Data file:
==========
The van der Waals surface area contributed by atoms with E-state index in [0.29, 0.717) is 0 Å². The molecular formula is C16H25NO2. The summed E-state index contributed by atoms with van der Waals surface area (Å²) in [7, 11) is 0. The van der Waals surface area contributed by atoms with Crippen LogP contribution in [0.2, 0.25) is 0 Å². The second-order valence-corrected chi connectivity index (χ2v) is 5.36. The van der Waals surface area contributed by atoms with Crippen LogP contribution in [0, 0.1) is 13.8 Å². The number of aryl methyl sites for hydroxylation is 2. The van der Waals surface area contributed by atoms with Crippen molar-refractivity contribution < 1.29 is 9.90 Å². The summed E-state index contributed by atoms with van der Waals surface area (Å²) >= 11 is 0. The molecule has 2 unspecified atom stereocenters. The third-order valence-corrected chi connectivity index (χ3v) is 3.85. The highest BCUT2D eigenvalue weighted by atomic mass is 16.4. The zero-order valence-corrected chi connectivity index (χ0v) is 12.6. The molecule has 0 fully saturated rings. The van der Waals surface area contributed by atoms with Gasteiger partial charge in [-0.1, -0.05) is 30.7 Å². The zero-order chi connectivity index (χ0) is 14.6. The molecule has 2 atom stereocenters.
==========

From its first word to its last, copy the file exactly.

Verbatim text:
The van der Waals surface area contributed by atoms with E-state index in [0.29, 0.717) is 0 Å². The molecular formula is C16H25NO2. The summed E-state index contributed by atoms with van der Waals surface area (Å²) in [7, 11) is 0. The van der Waals surface area contributed by atoms with Crippen LogP contribution in [0.2, 0.25) is 0 Å². The second-order valence-corrected chi connectivity index (χ2v) is 5.36. The van der Waals surface area contributed by atoms with Crippen LogP contribution in [0, 0.1) is 13.8 Å². The number of aryl methyl sites for hydroxylation is 2. The van der Waals surface area contributed by atoms with Crippen molar-refractivity contribution < 1.29 is 9.90 Å². The summed E-state index contributed by atoms with van der Waals surface area (Å²) >= 11 is 0. The molecule has 2 unspecified atom stereocenters. The third-order valence-corrected chi connectivity index (χ3v) is 3.85. The highest BCUT2D eigenvalue weighted by atomic mass is 16.4. The zero-order valence-corrected chi connectivity index (χ0v) is 12.6. The molecule has 0 fully saturated rings. The van der Waals surface area contributed by atoms with Gasteiger partial charge in [-0.1, -0.05) is 30.7 Å². The zero-order chi connectivity index (χ0) is 14.6. The molecule has 2 atom stereocenters.